Every year, some time between late January and early February, an estimated 2 billion people across the globe, many of them in East and Southeast Asia, celebrate the Lunar New Year.
Millennia of agricultural tradition in ancient China, with farmers looking to the moon as a guide for when to sow and harvest crops, led to celebrations of the Lunar New Year. The holiday falls on the day of the second new moon after the winter solstice, marking the start of a new annual cycle based on the lunisolar calendar, and a way to welcome the beginning of spring. This year, Lunar New Year falls on Jan. 22.
The Lunar New Year is a public holiday that is observed across multiple days in China, North and South Korea, Malaysia, the Philippines, Indonesia, Singapore, Brunei, and Vietnam. Filial ties typically take center stage during this time as people return to their hometowns to observe the holiday with their families.
Here are five things to know about how different cultures celebrate the Lunar New Year.
The holiday generally involves travel to reunite with family
In China, the Spring Festival or chūnjié is the country’s biggest festival.
Every year, until the pandemic began, hundreds of millions of Chinese, including expats from overseas, return to their hometowns to celebrate the festival with their families. The migration is significant enough to clog transport terminals and to warrant its own moniker, chūnyun (literally “spring migration”), which lasts for 40 days.
With China recently easing its strict “zero-COVID” measures, it expects during the festive period this year more than 2 billion domestic trips, which amounts to only about 70% of pre-pandemic levels.
For Koreans, Seollal (“New Year”) is a three-day public holiday that spans the day before, the day of, and the day after the Lunar New Year. During this time, celebrants typically return to their hometowns to visit family. Some Koreans may also choose to wear a traditional costume called hanbok and play traditional games such as yutnori.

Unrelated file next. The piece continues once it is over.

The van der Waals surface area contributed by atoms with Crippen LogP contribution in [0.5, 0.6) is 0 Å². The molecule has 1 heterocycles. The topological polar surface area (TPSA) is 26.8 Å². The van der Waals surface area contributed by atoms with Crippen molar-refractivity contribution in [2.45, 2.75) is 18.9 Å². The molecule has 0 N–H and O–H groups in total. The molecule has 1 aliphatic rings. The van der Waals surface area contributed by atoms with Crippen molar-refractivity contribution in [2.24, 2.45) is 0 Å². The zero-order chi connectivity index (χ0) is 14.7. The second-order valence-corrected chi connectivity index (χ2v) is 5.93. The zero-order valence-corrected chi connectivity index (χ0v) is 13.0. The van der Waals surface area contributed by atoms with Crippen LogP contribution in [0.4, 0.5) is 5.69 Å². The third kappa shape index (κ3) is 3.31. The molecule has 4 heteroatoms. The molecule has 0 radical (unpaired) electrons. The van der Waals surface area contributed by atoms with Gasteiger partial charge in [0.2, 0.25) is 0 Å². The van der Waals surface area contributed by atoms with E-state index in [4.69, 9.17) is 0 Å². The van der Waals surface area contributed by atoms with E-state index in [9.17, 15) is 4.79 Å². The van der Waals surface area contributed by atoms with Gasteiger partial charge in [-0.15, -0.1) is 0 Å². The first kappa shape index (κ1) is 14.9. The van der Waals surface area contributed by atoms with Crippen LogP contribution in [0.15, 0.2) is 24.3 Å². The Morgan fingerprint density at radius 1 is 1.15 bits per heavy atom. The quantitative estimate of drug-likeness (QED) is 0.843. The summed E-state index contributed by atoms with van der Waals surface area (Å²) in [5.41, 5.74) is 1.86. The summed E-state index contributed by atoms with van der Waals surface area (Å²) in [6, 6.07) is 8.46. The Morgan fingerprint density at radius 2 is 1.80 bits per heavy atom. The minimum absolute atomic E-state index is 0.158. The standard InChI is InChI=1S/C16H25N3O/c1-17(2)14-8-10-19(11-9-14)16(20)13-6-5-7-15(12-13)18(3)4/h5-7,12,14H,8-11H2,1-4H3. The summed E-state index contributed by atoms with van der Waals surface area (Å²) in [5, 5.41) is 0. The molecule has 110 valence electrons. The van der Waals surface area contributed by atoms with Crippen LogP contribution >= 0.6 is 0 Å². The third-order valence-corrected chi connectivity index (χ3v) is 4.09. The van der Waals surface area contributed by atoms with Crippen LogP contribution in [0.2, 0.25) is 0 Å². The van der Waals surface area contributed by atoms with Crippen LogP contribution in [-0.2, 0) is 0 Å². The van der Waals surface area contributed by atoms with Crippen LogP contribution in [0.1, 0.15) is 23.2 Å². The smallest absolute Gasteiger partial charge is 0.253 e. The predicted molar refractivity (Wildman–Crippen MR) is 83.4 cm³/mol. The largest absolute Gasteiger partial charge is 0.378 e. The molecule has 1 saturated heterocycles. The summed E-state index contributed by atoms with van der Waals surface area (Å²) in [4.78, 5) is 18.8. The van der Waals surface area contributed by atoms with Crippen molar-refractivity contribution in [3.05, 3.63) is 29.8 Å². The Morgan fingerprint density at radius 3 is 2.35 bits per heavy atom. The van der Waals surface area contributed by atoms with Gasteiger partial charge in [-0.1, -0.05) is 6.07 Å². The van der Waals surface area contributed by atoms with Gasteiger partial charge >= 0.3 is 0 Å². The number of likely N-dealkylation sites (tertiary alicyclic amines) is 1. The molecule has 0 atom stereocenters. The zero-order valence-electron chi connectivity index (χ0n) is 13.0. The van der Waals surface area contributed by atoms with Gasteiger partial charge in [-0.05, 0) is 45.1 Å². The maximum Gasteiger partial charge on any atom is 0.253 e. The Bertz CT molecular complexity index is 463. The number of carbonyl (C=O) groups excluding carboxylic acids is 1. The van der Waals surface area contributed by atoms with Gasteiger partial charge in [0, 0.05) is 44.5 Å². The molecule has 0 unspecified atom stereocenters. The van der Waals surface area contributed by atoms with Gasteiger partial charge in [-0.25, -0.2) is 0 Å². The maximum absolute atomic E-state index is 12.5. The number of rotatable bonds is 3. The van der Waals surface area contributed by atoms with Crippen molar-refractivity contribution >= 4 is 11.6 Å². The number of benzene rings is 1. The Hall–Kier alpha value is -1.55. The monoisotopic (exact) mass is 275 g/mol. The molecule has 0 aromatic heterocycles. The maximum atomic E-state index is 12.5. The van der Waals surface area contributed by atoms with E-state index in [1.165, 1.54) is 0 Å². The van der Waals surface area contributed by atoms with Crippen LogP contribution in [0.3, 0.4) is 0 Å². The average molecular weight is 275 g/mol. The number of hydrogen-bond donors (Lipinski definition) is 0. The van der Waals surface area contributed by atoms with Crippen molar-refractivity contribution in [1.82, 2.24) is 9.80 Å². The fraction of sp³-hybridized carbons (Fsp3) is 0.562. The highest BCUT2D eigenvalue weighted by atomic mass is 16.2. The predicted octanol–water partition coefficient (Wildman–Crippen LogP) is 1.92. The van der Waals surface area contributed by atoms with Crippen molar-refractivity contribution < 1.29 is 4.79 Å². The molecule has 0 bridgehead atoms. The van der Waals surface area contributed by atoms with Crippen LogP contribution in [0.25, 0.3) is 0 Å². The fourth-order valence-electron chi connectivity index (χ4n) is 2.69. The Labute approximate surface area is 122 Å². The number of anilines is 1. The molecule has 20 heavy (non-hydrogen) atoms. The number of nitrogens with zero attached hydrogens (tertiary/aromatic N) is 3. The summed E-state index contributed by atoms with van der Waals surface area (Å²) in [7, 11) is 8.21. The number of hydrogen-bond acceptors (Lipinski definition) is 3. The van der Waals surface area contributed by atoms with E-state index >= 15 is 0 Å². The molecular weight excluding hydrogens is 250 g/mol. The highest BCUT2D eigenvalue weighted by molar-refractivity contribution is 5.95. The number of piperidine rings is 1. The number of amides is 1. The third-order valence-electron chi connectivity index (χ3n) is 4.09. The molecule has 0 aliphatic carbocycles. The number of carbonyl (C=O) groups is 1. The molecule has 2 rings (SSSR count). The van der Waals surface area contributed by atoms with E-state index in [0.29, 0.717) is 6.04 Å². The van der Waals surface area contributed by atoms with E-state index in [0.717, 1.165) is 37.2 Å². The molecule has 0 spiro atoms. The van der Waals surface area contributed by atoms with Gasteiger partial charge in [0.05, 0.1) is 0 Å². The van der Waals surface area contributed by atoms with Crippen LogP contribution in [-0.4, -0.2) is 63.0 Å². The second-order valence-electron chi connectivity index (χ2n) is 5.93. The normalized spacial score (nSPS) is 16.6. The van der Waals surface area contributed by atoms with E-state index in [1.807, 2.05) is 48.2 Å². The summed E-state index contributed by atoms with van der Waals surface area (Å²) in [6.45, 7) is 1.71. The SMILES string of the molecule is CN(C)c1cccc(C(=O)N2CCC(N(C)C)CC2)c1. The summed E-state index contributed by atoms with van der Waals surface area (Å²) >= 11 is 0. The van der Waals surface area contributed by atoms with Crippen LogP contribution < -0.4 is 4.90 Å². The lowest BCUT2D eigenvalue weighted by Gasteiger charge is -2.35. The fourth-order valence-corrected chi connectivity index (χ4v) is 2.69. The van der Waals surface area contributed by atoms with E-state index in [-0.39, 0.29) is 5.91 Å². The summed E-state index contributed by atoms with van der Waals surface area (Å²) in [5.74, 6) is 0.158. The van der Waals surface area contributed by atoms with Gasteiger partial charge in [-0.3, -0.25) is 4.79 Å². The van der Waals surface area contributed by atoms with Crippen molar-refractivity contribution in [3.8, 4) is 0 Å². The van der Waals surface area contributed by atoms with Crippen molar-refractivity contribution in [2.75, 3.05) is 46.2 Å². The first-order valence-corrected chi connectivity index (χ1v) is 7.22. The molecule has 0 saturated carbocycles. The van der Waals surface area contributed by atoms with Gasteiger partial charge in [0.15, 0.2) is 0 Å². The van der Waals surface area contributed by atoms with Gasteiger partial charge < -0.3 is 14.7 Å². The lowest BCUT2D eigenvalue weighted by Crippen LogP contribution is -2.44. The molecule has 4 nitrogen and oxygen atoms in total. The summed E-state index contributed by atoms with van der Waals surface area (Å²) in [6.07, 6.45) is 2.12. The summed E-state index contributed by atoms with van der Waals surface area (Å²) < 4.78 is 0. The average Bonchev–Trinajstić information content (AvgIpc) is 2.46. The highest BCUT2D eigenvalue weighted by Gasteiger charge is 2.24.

It’s the Year of the Rabbit—except in Vietnam
According to the lunar calendar, Jan. 22 this year ushers in the Year of the Rabbit. There are 12 zodiac animals, each assigned a year, on a rotating basis.
The order of the rotation is based on the tale of a “Great Race” of animals staged by the Jade Emperor—a revered god in Chinese mythology. According to the legend, the animals crossed a rapidly-flowing river to get to the finish line in the following order: rat, ox, tiger, rabbit, dragon, snake, horse, goat, monkey, rooster, dog, and pig.
This year represents the Year of the Rabbit. Those born in 2011, 1999, 1987, 1975, and so on (every 12 years) were also born in Years of the Rabbit. Different personality traits and annual fortunes are ascribed to people born in each Zodiac year. People born in the Year of the Rabbit are generally thought to be gentle, quick-witted, and easygoing, though they also are said to be hesitant and timid. Traditional practices like feng shui, the Chinese philosophy of managing the flow of energy in the home, are also often aligned with the Zodiac year.
The zodiac animals are a little different, however, in Vietnam: the ox is replaced with the water buffalo, and the rabbit with the cat. Based on the original tale, the cat isn’t part of the Chinese zodiac because the rat had failed to inform the cat about the race after promising to do so. No one is sure how the cat appeared in Vietnam’s zodiac, but there is speculation that ancient local words for rabbit and cat sounded similar.